Elizabeth Bassett, contributor

On Groundhog Day, we tiptoed over the threshold of 10 hours of daylight. Spring love is in the air. Downy and hairy woodpeckers are beginning to drum, a precursor to courtship. Other stirrings are afoot as well.

“Groundhog Day isn’t about shadows or winter or spring. It is about sex,” says Brian Pfeiffer, one of Vermont’s pre-eminent naturalists. “Feb. 2 has been celebrated in various human traditions from Paganism to Christianity.”

In early February a porcupine perched high in a spruce tree outside our window, budging only a few feet back and forth for five days. (She may still be there — we had to leave.) Photo by Elizabeth Bassett.

In early February a porcupine perched high in a spruce tree outside our window, budging only a few feet back and forth for five days. (She may still be there — we had to leave.) Photo by Elizabeth Bassett.

Where wildlife is concerned it’s about the light, specifically more of it. In this climate, animals of all stripes must coordinate the arrival of their young with adequate food resources. If a January thaw tricks them into mating, babies would arrive before the food necessary support them — not a successful survival strategy.

“It is not entirely clear how birds measure the length of day,” Pfeiffer says, “but we do know that photo-receptors in bird brains sense increasing light.”

Light triggers the production of hormones, and birds’ sexual organs revive from a state of dormancy. When food is there in May, songbirds will be ready, too.

With more daylight for walking, put on some safe, spiked footwear and head outdoors. You may witness some spring love for yourself.

If you walk near beaver ponds, look for heads poking above the ice, although mating generally takes place beneath. Raccoons sometimes leave trails of their pursuits across the snow — keep an eye out for tracks. After darkness settles, coyotes howl and can carry on for hours. Likewise the raucous courtship of barred owls — “Who-cooks-for-you?” — can haunt your sleep.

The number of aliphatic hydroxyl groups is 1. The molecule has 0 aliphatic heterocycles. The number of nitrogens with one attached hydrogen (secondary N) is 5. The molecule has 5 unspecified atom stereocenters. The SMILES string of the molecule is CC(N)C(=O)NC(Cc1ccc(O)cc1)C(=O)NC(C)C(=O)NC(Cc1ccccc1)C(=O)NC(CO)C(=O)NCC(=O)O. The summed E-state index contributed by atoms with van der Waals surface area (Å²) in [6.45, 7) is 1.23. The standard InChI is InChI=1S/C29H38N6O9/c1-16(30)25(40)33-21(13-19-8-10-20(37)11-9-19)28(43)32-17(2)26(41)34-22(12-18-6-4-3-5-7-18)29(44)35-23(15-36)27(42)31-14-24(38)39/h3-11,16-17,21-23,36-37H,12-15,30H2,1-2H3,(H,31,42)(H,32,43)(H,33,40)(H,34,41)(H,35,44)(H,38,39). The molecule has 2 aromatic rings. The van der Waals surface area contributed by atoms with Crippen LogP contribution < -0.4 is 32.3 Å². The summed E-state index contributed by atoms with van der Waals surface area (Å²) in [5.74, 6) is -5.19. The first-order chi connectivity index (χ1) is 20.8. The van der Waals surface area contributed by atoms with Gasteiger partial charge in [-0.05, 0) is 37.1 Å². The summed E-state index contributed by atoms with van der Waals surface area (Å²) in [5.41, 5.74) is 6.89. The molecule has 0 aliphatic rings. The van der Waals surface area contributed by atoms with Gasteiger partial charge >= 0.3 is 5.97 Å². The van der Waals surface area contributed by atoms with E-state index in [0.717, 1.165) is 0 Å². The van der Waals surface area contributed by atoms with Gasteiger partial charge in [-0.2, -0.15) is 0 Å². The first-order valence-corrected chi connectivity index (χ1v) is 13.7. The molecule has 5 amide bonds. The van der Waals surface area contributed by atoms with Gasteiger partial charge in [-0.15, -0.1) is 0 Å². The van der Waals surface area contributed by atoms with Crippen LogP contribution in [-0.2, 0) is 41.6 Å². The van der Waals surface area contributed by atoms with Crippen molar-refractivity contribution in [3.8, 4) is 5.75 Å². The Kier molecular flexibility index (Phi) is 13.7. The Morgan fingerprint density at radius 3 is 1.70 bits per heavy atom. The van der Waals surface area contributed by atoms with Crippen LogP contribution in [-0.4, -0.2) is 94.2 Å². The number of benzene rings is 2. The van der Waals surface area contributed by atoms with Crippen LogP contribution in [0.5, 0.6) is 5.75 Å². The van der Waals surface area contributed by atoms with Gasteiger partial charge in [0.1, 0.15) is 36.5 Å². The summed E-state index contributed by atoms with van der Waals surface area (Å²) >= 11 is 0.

Female porcupines conserve energy by sitting in a cave or tree, waiting for a mate to find her. Only a fragrant pile of scat alerts passersby to her presence. In early February a porcupine perched high in a spruce tree outside our window, budging only a few feet back and forth for five days. (She may still be there — we had to leave.) Bobcats, furtive in the best of times, may be traveling long distances to find partners.

Very hardy great horned owls hoot their love songs as early as November and December. The female is now sitting on eggs while her mate keeps vigil from a nearby tree. In her book Naturally Curious, Mary Holland reports that great horned owls can successfully incubate eggs when temperatures dip as low as -27 degrees.

Because birds are warm blooded, they must retain body heat by shivering, puffing their feathers to create additional air pockets of insulation, and exposing as little of themselves to the cold as possible.

Why hatch their young so early? Babies stay with their parents throughout the summer, learning to hunt in preparation for independence. As any parent can imagine, this takes time.

Don’t expect to see cold-blooded snakes, salamanders, frogs and other amphibians and reptiles out and about. They will remain in hibernation for another month or two beneath rocks and leaf litter or in small caves and burrows. After the snow is gone, a few salamanders may emerge to sun themselves on a protected, south-facing hummock or rock. Not a sign of spring most people think of, but a promising one.

Here’s something to keep you busy during the 14 hours of darkness that persist in late February: a free online program about Forest Pest First Detectors. Why, you might ask, should I care about forest pests? Because Vermont forests are under siege; by being informed we may be able to help.

Our butternuts have nearly disappeared in the Champlain Valley, and American beech trees are plagued by a canker, a combination of a fungus and a scale insect that weakens or kills its hosts. The woolly adelgid is coming for our hemlocks, and now, our ash trees are under assault. Five percent of the state’s woods and forests are vulnerable to the emerald ash borer that is now marching (and flying) across the state. More often than not, these invasives are first spotted by informed community members.

The eight-week course, presented by Audubon Vermont, Vermont Center for Ecostudies, Vermont Fish and Wildlife and the Vermont Department of Forests, Parks and Recreation, is free and self-paced, running from Feb. 21 to April 17. It will include optional live webinars and field trips. More information on the website.

Meanwhile, burn through that woodpile and order seeds for the garden. Spring is coming!